Tuesday, October 22, 2013

Black Walnut Memories

A few weeks ago the hubs and I started gathering black walnuts and while it would have been easier to sack them up and take them to the hulling spot, I have a tendency to still do things the "old" way. We gathered walnuts until our backs hurt and then.....dumped them in the driveway to be ran over and hulled! And yeah, my once pretty white gravel drive is not so pretty anymore (I'd forgotten the mess the hulls make!), but you can get a lot of thinking done while hulling them out of those ran over shells.

As I sat down on my board with my bucket beside me my mind just naturally went back in time to previous walnut gatherings. I can remember when I was a kid a walnut huller was brought up to the town square...right up on the courthouse lawn! A particular Saturday that came to mind there in the driveway was during the walnut season. It must of been a good year for them because I remember the square just being packed with folks dragging their buckets and bags of walnuts to wait in line for their turn at the huller. That year my parents also took their walnuts to town and while they waited their turn they visited with everyone else up there. My dad was a trader by nature, so he was always "working the scene" to see what was available that he could trade for...whether it be work or livestock. And of course, all this took place on a Saturday morning!

Yes, I'm old enough to remember a time when going to town on Saturdays was a big deal. It's when you done the weekly shopping, trading, or just visiting on the streets. You didn't jump in the car and run to town just because you needed something, you planned out those weekly (and more often in my family, monthly!) trips to cover all you needed...which usually meant the grocery store, the mercantile, and the feed store.

I enjoyed the trips because that's when I got to see and play with other kids and we'd run all around the square and the upper streets close to it. If you were lucky you'd get a quarter to take across the street to the Ben Franklin store where you could buy penny and nickel candy....ohhhhh heaven!!! They had rows and rows of all kinds and flavors and it became a tough decision as to which one you would pick for that week. For me, usually it was the Milk Duds or Sugar Daddy suckers that always won out! I never really understood though, why they carried so much candy because the proprietress at the time never seemed enthused to see us kids walk through the door! I mean, they had to of known where there was candy there would be children! ;) We were watched like hawks until we had made our choice and placed our grubby little coins on the counter, grabbed our bags, and were back out the door to run some more. Back then you needed all that sugar to keep up with the pack!

I always made sure before I left town to head down one of the side streets just off the square. That's where I'd find my Grandpa Ellis setting in the sun with a couple of other elderly gentlemen. He always had his pipe lit and he was always whittling on a stick! I don't know that anything ever became of those sticks, it was just something he did to pass the time. If I was lucky, Grandpa would give me nickel, and sometimes a dime, which I always saved for my next trip to town. You never asked though, that would have been rude and impolite and Mom always insisted that I attempt to turn down the offer, but Grandpa also insisted I take it. Sometimes he'd have a bag of those big orange peanut looking candies and I'd be given one of those rather than a coin. I never told Grandpa, but I hated those things! LOL! Again, Mom always insisted you take whatever you were given, do it politely and thankfully whether you liked it or not...she never insisted I had to eat it though! Every now and then he'd swap out those nasty peanuts for lemon drops or horehound candy. I didn't much care for the horehound either, but I sure loved those lemon drops!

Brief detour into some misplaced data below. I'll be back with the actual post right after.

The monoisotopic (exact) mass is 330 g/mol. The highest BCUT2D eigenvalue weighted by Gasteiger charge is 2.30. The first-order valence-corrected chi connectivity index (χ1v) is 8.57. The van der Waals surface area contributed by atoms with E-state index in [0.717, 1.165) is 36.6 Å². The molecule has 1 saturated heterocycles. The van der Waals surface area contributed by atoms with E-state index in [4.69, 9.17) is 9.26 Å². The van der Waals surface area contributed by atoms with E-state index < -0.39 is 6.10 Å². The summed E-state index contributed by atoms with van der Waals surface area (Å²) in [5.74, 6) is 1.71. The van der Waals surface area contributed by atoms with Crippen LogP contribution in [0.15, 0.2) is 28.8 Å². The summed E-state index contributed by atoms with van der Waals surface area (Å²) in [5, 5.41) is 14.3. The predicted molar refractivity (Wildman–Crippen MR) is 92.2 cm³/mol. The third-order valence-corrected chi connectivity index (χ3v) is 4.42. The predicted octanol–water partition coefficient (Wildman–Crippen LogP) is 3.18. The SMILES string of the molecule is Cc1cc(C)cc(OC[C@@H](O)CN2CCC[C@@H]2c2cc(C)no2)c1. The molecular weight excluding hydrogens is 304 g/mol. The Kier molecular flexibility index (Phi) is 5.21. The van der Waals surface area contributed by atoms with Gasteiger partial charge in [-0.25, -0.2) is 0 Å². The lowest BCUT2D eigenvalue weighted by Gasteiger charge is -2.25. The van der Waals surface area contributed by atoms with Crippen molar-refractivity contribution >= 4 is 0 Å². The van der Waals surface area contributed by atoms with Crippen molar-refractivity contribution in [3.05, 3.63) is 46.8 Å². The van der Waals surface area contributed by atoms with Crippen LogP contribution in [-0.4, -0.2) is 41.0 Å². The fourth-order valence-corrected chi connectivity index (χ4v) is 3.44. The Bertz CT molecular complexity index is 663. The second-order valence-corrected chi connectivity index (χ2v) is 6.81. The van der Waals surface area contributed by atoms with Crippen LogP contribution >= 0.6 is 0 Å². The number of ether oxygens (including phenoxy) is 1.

You won't find any benches around the square these days..it's all fancy street lights and sign posts. You sure won't find people milling around the courthouse on a Saturday morning either, unless of course it's Apple Festival weekend and then you can't hardly get to the square period. With Walmart open 24 hours a day you can run to town whenever you want to get whatever you want. You have to go out of town to get your walnuts hulled and most folks just buy them prepackaged now rather than doing their own.

I think that's why I try to cling to some of the old ways, because like everyone else I find I'm just always "busy" doing something with very little time to really enjoy things anymore. There's one thing about hulling your own walnuts...sitting in the driveway pulling off those hulls just naturally slows you down a tad. It's an ongoing process, from the picking up, to the hulling, to the stirring them as they air dry, to the final packing them away for winter. You're not going to rush the process or you'll lose the nutmeats you've worked so hard to acquire. I went modern one year and took my walnuts to a huller, however, I didn't air dry them long enough and lost almost the whole batch. I don't recall my folks taking ours to the huller other than that one time either...my dad didn't much care for those "new fangled inventions", but I would imagine it was really because they lost their crop from lack of drying too!

There is much to be said about all of our latest technology, although I've yet to understand why it is with more conveniences that free up our time we seem to have less and less of that time. For as long as I'm able I'll still be doing walnuts the "old fashioned" way....and I'll be thankful for the time and place I was raised in... where things ran a little slower and progress was measured by the arrival of a walnut huller!

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